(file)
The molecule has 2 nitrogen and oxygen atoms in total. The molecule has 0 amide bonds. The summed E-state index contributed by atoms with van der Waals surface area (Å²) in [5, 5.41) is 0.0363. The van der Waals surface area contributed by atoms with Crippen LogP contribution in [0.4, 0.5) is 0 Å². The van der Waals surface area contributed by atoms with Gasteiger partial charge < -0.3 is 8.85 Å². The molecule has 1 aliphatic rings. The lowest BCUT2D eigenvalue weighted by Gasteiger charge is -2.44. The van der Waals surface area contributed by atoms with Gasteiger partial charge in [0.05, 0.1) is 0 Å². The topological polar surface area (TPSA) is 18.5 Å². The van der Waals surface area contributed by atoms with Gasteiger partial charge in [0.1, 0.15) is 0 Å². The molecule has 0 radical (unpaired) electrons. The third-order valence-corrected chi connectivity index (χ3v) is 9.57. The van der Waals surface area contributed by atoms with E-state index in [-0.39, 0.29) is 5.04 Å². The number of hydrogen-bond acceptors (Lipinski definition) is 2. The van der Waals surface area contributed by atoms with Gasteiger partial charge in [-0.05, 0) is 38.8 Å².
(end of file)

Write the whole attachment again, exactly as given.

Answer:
The molecule has 2 nitrogen and oxygen atoms in total. The molecule has 0 amide bonds. The summed E-state index contributed by atoms with van der Waals surface area (Å²) in [5, 5.41) is 0.0363. The van der Waals surface area contributed by atoms with Crippen LogP contribution in [0.4, 0.5) is 0 Å². The van der Waals surface area contributed by atoms with Gasteiger partial charge < -0.3 is 8.85 Å². The molecule has 1 aliphatic rings. The lowest BCUT2D eigenvalue weighted by Gasteiger charge is -2.44. The van der Waals surface area contributed by atoms with Gasteiger partial charge in [0.05, 0.1) is 0 Å². The topological polar surface area (TPSA) is 18.5 Å². The van der Waals surface area contributed by atoms with Gasteiger partial charge in [0.1, 0.15) is 0 Å². The molecule has 0 radical (unpaired) electrons. The third-order valence-corrected chi connectivity index (χ3v) is 9.57. The van der Waals surface area contributed by atoms with E-state index in [-0.39, 0.29) is 5.04 Å². The number of hydrogen-bond acceptors (Lipinski definition) is 2. The van der Waals surface area contributed by atoms with Gasteiger partial charge in [-0.05, 0) is 38.8 Å².